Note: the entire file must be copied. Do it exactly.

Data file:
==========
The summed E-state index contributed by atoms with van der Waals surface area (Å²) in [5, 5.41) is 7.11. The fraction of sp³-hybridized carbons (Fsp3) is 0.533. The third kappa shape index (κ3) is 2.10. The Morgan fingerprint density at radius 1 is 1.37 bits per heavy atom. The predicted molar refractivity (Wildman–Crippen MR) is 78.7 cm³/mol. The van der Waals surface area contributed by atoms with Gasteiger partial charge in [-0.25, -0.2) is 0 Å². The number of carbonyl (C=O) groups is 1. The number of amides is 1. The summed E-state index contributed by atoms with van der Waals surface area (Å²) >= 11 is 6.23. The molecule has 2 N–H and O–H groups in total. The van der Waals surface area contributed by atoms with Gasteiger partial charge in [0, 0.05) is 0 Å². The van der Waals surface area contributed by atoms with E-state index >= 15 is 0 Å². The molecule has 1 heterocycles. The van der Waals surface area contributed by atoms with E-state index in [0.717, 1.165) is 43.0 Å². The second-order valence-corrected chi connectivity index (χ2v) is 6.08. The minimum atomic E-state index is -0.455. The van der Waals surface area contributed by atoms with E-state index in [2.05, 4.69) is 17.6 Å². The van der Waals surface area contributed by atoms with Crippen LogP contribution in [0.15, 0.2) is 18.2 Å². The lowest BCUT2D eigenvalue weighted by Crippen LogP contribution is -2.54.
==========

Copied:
The summed E-state index contributed by atoms with van der Waals surface area (Å²) in [5, 5.41) is 7.11. The fraction of sp³-hybridized carbons (Fsp3) is 0.533. The third kappa shape index (κ3) is 2.10. The Morgan fingerprint density at radius 1 is 1.37 bits per heavy atom. The predicted molar refractivity (Wildman–Crippen MR) is 78.7 cm³/mol. The van der Waals surface area contributed by atoms with Gasteiger partial charge in [-0.25, -0.2) is 0 Å². The number of carbonyl (C=O) groups is 1. The number of amides is 1. The summed E-state index contributed by atoms with van der Waals surface area (Å²) >= 11 is 6.23. The molecule has 2 N–H and O–H groups in total. The van der Waals surface area contributed by atoms with Gasteiger partial charge in [0, 0.05) is 0 Å². The van der Waals surface area contributed by atoms with E-state index >= 15 is 0 Å². The molecule has 1 heterocycles. The van der Waals surface area contributed by atoms with E-state index in [0.717, 1.165) is 43.0 Å². The second-order valence-corrected chi connectivity index (χ2v) is 6.08. The minimum atomic E-state index is -0.455. The van der Waals surface area contributed by atoms with E-state index in [2.05, 4.69) is 17.6 Å². The van der Waals surface area contributed by atoms with Crippen LogP contribution in [0.15, 0.2) is 18.2 Å². The lowest BCUT2D eigenvalue weighted by Crippen LogP contribution is -2.54.